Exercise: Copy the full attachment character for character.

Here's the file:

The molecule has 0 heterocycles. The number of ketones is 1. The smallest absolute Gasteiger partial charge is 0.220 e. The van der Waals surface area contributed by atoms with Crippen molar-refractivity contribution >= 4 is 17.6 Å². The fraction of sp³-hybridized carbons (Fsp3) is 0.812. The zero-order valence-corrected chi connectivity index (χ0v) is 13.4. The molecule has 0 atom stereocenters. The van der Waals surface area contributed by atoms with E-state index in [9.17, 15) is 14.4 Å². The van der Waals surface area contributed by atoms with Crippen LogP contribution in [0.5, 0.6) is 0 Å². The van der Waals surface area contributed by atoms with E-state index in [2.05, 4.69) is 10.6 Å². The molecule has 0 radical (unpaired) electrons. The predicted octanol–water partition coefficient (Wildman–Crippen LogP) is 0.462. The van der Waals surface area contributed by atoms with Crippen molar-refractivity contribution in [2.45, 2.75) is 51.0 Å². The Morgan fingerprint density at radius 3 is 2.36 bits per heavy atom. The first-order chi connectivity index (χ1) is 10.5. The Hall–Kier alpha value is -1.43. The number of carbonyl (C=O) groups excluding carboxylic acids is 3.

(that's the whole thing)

The molecule has 0 heterocycles. The number of ketones is 1. The smallest absolute Gasteiger partial charge is 0.220 e. The van der Waals surface area contributed by atoms with Crippen molar-refractivity contribution >= 4 is 17.6 Å². The fraction of sp³-hybridized carbons (Fsp3) is 0.812. The zero-order valence-corrected chi connectivity index (χ0v) is 13.4. The molecule has 0 atom stereocenters. The van der Waals surface area contributed by atoms with E-state index in [9.17, 15) is 14.4 Å². The van der Waals surface area contributed by atoms with Crippen LogP contribution in [0.5, 0.6) is 0 Å². The van der Waals surface area contributed by atoms with E-state index in [2.05, 4.69) is 10.6 Å². The molecule has 0 radical (unpaired) electrons. The predicted octanol–water partition coefficient (Wildman–Crippen LogP) is 0.462. The van der Waals surface area contributed by atoms with Crippen molar-refractivity contribution in [2.45, 2.75) is 51.0 Å². The Morgan fingerprint density at radius 3 is 2.36 bits per heavy atom. The first-order chi connectivity index (χ1) is 10.5. The Hall–Kier alpha value is -1.43. The number of carbonyl (C=O) groups excluding carboxylic acids is 3.